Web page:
Following her husband's death, Zenobia was preparing to continue Odainat's course of action by extending the limits of Palmyra further north and south, when Emperor Claudius died and was replaced by Emperor Aurelian who Vopiscus describes as a "comely man … rather tall … very strong in muscles … endowed with manly grace …a little too fond of wine and food." Regardless of these rumored excesses, he managed to strike commendable blows against the Goths who plagued the Empire in northern Italy; and, with such successes to his name, he began pulling the crumbling Roman power center back together again. Where Palmyra was concerned, Aurelian recognized Vaballath, conferring Odainat's titles upon him and allowing him to rule a small Armenian province. Most significantly, he ordered coins struck, bearing Vaballath's portrait on one side, and on the other, his own.
Though undoubtedly relieved to see Vaballath recognized, Zenobia intended that she, not Aurelian, command the east with her son. Thus, in 269, to the shock of the existing world, she sent Zabdas to invade one of the wealthiest provinces in the Roman Empire—Egypt. She had already acquired most of Syria which had simply been annexed to the Palmyrene kingdom. The following year, Egypt was hers. One key point of attack was the little-resisting Antioch in the north. There, the queen ordered the mints to halt production of coins in the name of Claudius. Instead, coins were issued bearing her name and the name of her son. The severity of such an insult to the Empire cannot be underestimated; it was, in fact, equivalent to a declaration of war. Twice during her reign, the Palmyrenes consulted oracles to discover if their good fortune would see them through. In Syria, their offering to the Venus Aphacitis floated on the surface of the goddess's cistern, indicating that she had rejected them. The Apollo Sapedonius at Seleucia was more succinct:
Accursed race! avoid my sacred fane Whose treach'rous deeds the angry gods disdain.
But the queen was not deterred. Not only had Palmyra's borders extended south and north, but the city was declared independent of Rome, and Aurelian was so occupied with internal unrest that he could not yet send his soldiers against her. When the arrogant woman could be ignored no longer, he sent his general Probus to take any necessary steps in order that Lower Egypt be restored to Rome. By autumn of 271, his orders had been carried out, and Aurelian headed across the Straits in pursuit of the infamous queen about whom he'd undoubtedly heard many rumors. She was said to walk for miles alongside her troops, rather than ride in her chariot. She wore a helmet, Pollio wrote, "girt with a purple fillet, which had gems hanging from the lower edge, while its center was fastened with the jewel called chochlis, used instead of the brooch worn by women, and her arms were frequently bare." She could drink with the best of men, but was said to do so only to get the better of them. Then, as Pollio confirms, there was the matter of her rumored chastity: "Such was her continence, it is said, that she would not know her own husband save for the purpose of conception." Also detailed by Pollio was the queen's well-known beauty: Her face was dark and of a swarthy hue, her eyes were black and powerful beyond the usual wont, her spirit divinely great, and her beauty incredible. So white were her teeth that many thought that she had pearls in place of teeth. Her voice was clear and like that of a man. Her sternness, when necessity demanded, was that of a tyrant, her clemency … that of a good emperor.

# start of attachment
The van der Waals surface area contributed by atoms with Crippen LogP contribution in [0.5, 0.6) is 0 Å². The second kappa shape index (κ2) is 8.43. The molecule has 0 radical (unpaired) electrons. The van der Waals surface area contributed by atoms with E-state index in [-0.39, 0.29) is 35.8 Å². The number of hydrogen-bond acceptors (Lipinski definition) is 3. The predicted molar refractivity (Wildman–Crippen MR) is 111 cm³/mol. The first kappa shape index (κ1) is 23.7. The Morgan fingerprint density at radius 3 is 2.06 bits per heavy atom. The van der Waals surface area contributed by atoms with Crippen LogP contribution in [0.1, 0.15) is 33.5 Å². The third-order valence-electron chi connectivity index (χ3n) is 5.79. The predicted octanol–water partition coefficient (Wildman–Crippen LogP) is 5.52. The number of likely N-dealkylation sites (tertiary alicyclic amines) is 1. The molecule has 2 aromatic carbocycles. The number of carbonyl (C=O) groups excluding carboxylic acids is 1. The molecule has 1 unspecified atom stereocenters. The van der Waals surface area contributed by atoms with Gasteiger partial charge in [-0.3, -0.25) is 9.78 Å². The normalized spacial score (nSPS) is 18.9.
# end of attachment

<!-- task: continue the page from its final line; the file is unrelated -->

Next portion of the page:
As Aurelian pursued Zenobia through the east, he met little opposition until reaching the city of Tyana which, under orders from Zenobia, bolted its gates against him. "In this city," cried Aurelian, "I will not leave even a dog alive." However, according to Vopiscus, Tyana's famous mystic, Apollonius, visited Aurelian's tent in ghostly form the night he took Tyana. Meanwhile, Zenobia passed through the city and was making her way to Antioch where she would be able to choose her battleground and make her stand. Vopiscus provides a narration of Apollonius's terrifying visitation which some have since ascribed to the queen's ingenuity:
Aurelian, if you wish to conquer, there is no reason why you should plan the death of my fellow-citizens. Aurelian, if you wish to rule, abstain from the blood of the innocent. Aurelian, act with mercy if you wish to live long.
According to legend, when the emperor announced his decision the following day to spare the city, his soldiers were so indignant that they reminded him of his threat not to leave even a single dog alive. Said Aurelian, "Well, then, kill all the dogs." And, as Vopiscus remarks:
Notable, indeed, were the prince's words but more notable still was the deed of the soldiers; for the entire army, just as though it were gaining riches thereby, took up the prince's jest, by which both booty was denied them and the city preserved intact.
Zenobia reached Antioch considerably ahead of Aurelian, in time to convince the populace that she and Zabdas could defend the city against the Romans. Aurelian approached from the east, and Zenobia's troops fell back on the line of the Orontes River, just outside Antioch, and there the two armies faced each other. Despite the desert heat, the queen's horses and men were weighted down with chain armor. Soon, in a reversal of his usual strategy, Aurelian sent his infantry across the river first, followed by his cavalry which, rather than engaging the enemy, feigned fright and retreated. Zabdas pursued the Romans some 30 miles near the village of Immae. With the enemy forces suitably exhausted beneath their heavy armor, Aurelian ordered his cavalry to attack and easily defeated them.